Another key thing is to set realistic expectations. This means recognizing that you may not be able to do everything you normally do during the day, and that’s okay. It’s important to prioritize your time and focus on what’s most important. This might mean letting go of some household chores or other activities that aren’t essential during this time. It also means picking your battles with the children. Not in the way of letting go of boundaries but everything does not have to be an emergency.
Tip #3: Take Care of Yourself
It’s easy to get caught up in taking care of others especially during Ramadān, plus it is ibadah but it’s important to remember to take care of yourself as well. This means making sure you’re getting enough rest, eating well, and taking time to recharge your batteries. When you take care of yourself, you’ll be better equipped to handle the challenges that come with parenting during Ramadān. Always factor in your breaks. You need them to stay mostly sane.
Tip #4: Be flexible
Life doesn’t always go according to plan any other month and especially during Ramadān. We all always feel like there is not enough of day to just do all the things. So try not to get too frustrated if things don’t turn out exactly how you envisioned them. Instead, focus on being flexible enough to adjust plans as needed while still keeping everyone safe and happy in the process!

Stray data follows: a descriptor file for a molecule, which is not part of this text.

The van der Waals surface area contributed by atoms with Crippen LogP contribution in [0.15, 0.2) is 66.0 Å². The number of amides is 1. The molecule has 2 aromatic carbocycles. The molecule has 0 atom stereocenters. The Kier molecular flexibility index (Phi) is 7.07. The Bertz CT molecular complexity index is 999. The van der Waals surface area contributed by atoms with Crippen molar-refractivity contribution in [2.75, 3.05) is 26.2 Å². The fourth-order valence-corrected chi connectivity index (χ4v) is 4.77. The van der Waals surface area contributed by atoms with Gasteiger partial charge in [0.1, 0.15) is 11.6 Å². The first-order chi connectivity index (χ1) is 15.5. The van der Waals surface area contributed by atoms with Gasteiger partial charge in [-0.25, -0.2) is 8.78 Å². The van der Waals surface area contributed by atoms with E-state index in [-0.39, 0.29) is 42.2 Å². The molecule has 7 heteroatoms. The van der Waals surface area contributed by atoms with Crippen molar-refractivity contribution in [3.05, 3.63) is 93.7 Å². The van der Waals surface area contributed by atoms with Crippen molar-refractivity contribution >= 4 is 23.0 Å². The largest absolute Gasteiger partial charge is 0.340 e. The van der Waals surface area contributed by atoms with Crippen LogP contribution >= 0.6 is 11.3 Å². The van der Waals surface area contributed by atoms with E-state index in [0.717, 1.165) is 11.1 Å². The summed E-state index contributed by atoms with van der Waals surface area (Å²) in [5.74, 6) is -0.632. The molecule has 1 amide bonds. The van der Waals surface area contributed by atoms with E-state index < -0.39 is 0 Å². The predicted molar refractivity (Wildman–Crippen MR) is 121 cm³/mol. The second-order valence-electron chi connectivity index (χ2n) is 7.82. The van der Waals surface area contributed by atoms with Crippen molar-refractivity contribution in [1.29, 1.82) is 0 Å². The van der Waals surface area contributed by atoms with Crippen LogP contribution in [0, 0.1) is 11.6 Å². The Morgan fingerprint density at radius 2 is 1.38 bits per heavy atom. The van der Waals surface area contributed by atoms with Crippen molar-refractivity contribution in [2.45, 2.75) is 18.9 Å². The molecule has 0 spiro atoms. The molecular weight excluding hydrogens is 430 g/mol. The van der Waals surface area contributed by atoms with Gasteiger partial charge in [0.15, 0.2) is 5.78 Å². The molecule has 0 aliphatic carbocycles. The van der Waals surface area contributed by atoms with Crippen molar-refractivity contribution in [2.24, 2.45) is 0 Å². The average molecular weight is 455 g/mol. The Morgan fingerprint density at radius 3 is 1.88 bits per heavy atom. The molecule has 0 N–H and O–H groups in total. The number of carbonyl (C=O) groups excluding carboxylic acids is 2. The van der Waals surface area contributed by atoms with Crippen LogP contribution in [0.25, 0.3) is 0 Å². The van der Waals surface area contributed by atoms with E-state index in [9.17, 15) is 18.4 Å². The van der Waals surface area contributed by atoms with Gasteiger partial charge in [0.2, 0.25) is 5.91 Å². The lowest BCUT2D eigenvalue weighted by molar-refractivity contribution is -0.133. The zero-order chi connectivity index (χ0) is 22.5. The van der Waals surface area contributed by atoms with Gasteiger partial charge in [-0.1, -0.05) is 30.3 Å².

Tip #5: Join a No-Yelling Challenge
Finally, we encourage you to join the no-yelling challenge. This can be a fun way to hold yourself accountable and try to reduce your yelling.
In conclusion, getting through Ramadan without yelling at your children can be challenging, but it’s definitely achievable. By trying out these simple tips, we can ensure that we remain calm and collected throughout Ramadān while teaching our children valuable lessons and modelling good behaviour along the way! With patience, understanding, flexibility – plus lots of love – we’ll make it through this blessed month together!
What other tips would you add to this? Can you go 30 days without yelling? Did you try the challenge? Do let us know in the comments.
Recently, We came across a gem of a book that I just had to share with you. The book is called “Allah Knows All About Me” by Learning roots, and it’s a delightful little compilation that will leave you with a smile on your face. I love books that have great language, use rhymes so the children catch on easily and teach something. This book combines all three and uses beautiful illustrations.
I especially love the rhyming text. It is catchy and fun to read out loud. The illustrations are colourful and cheerful, and what really sets this book apart is its message – It emphasizes that Allah knows all about every aspect of our lives. Allah ﷻ knows about us always. All ways.
So if you’re looking for a great book to read to your kids, or if you’re just looking for something to brighten your day, I highly recommend “Allah Knows All About Me” by Learning roots. You won’t be disappointed. It has become a favourite in our household. It is a heartwarming book that will leave your children feeling special and leave you feeling warm and fuzzy on the inside. It is important we teach children about our faith in a way that is accessible to them. As always, i am a champion for great books.
So tell me, have you read this book? Would you be adding to your wishlist? What other books are you loving and reading again and again?